Photo Credit: Wiley Price II
Only by the grace of God can the experiences in this article be explained. Only by the miracle of prayer could I have ended up here. There is no way in my wildest dreams I expected to have a summer like this, and it all started with a phone call.
I am currently a rising sophomore at the best school in the world, University of Missouri- Columbia. I am majoring in Journalism with an emphasis in Arts & Culture. My passion is rooted in music, civil rights, and writing. I plan on practicing my ambitions through the art of entertainment journalism and civil rights journalism. I got to practice both of my passions during my time working for The St. Louis American.
The end of my first year in college was approaching. I realized the rarity of landing an internship this early in the game, but I was more than determined to find one. I had gained a lot of experience early in my high school years working as a staff writer and editor for my high school’s newspaper and yearbook. I also started my own website doing local freelance work in Tulsa covering concerts, festivals, artist features, and so much more. I prayed every day upon every application that someone would accept me.
That’s when I was told about the Emma Bowen Foundation. I first heard about them through some of their fellows who mentored me in the Mizzou’s Ale Chapter of the National Association of Black Journalists.
The Emma Bowen Foundation recruits promising students of color and places them in multi-year paid internships at some of the nation’s leading media, PR and technology companies, providing the media and tech industries with a pipeline of young talent and emerging leadership, and advocating for best practices in diverse hiring, retention, and advancement.
Sandra Rice, vice president of the foundation, called me personally to inform me that I was accepted into the fellowship under a special Democracy Grant that funded me to work for a newspaper that already had diversity. She introduced me to Chris King, managing editor of The American. At this point, I thought I was in a dream to be receiving such great news directly from the leaders of each establishment.
After quickly polishing my resume and a few phone calls later, I was all set to intern at the most renowned black owned newspaper that’s been publishing since 1928: The St. Louis American. Doves flying. Trumpets blowing. To say this opportunity was the biggest honor of my life is an understatement.
On my first day on the job, I was given my own desk with a computer. I was introduced to a phenomenal staff at the paper’s office which sat right in the middle of all the action. King informed me right away that they were going to put me to work, and I could not be more excited to hear those words.
I now have been published in 10 editions of The St. Louis American newspaper (and counting). I have made the front page six times and had the lead story four times.
I got the opportunity to interview the mayor at fancy NAACP banquets, then turned around to interview people at homeless shelters like the one formerly at New Life Evangelistic Center, where Rev. Larry Rice cannot open his doors to an epidemic whose victims are dying from heat due to the city’s refusal to grant the shelter permits.
I witnessed a man get pushed over by a car and a woman who was almost ran over get on top of that same car as it carried her at top speed past a blocked-off ICE protest. I live streamed the event while helping our hard-hitting investigative reporter, Rebecca Rivas, cover the story.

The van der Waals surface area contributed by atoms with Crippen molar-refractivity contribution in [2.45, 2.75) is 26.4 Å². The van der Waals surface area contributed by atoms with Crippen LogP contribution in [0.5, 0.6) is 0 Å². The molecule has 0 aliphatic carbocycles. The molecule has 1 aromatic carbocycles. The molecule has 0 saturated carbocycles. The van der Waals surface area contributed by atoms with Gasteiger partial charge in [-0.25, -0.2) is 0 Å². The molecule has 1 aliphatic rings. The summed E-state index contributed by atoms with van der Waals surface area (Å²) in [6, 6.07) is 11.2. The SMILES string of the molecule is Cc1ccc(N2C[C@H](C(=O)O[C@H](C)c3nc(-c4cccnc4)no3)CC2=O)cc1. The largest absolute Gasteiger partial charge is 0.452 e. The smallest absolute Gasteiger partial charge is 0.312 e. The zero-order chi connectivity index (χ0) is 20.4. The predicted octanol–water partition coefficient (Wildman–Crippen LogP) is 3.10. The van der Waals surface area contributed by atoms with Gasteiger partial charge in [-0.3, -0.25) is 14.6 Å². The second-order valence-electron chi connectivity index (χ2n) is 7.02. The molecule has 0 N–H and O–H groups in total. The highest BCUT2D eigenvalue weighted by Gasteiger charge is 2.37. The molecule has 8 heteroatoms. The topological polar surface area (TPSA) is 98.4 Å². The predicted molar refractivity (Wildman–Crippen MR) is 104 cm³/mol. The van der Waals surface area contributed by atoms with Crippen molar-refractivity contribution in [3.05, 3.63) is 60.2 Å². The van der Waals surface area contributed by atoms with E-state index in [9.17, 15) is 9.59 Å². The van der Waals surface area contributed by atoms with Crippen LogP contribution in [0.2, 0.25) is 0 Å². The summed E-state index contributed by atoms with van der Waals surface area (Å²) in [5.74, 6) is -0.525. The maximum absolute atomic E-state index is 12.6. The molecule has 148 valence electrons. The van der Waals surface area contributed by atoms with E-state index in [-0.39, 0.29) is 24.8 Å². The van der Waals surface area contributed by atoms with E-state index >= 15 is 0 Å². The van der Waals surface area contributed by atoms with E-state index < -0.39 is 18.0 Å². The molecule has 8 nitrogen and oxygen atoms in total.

I covered a spot news story that turned out to be the most popular and exciting story I covered for the paper. Wiley Price has been working with the paper longer than anyone else in the office. He has been the paper’s photographer for almost 37 years and his work shooting President Obama being prayed over is on display at the Smithsonian Museum of African American History.
His son, Wiley Price IV, called him to cover protestors shutting down the Gas Mart on the corner of Goodfellow and Delmar, where employees were videotaped kicking Kelli Adams. We got there early enough to see the employees get arrested. The New York Post even republished my story. The community is still fighting for economic justice, and I was proud to have the responsibility in reporting their situation to the rest of the city, state, and country.
Our amazing online and entertainment editor Kenya Vaughn let me cover some entertainment stories. Thanks to her, I had the opportunity to attend and cover my first visit to an all-black circus, The Universoul Circus. My friend and I took photos and covered WWE Live SummerSlam Heatwave show. So I even met real TV superstars during my time at the paper.
I also got the opportunity to cover a black-owned family company that focuses on enriching youth through STEM and Music technology. Ronnie and Tiffany Notch have a beautiful family, and their company Notes for Life is expanding on a national and soon global platform. They invited me to speak to their summer program, Lift Off, held at Saint Louis University. I got to instruct a class on interviews, getting the details in a story, and how to document it all. They ranged from high school sophomores to seniors, and we all had an amazing time.
The best part about my time at The St. Louis American would have to be the people I got to work with along the way, such as the renowned publisher and executive editor Donald M. Suggs. Every time he said he was proud of me, it was noted in my heart as one of the greatest honors I could ever receive.
A special thank you to the entire staff at The St. Louis American, and King for gracing me with this great opportunity to do the work I am most passionate about. I hope to come back next summer and make more memories.
For more information on me, you can follow me on any social media platform @Medley Jones or visit medleyjones.com.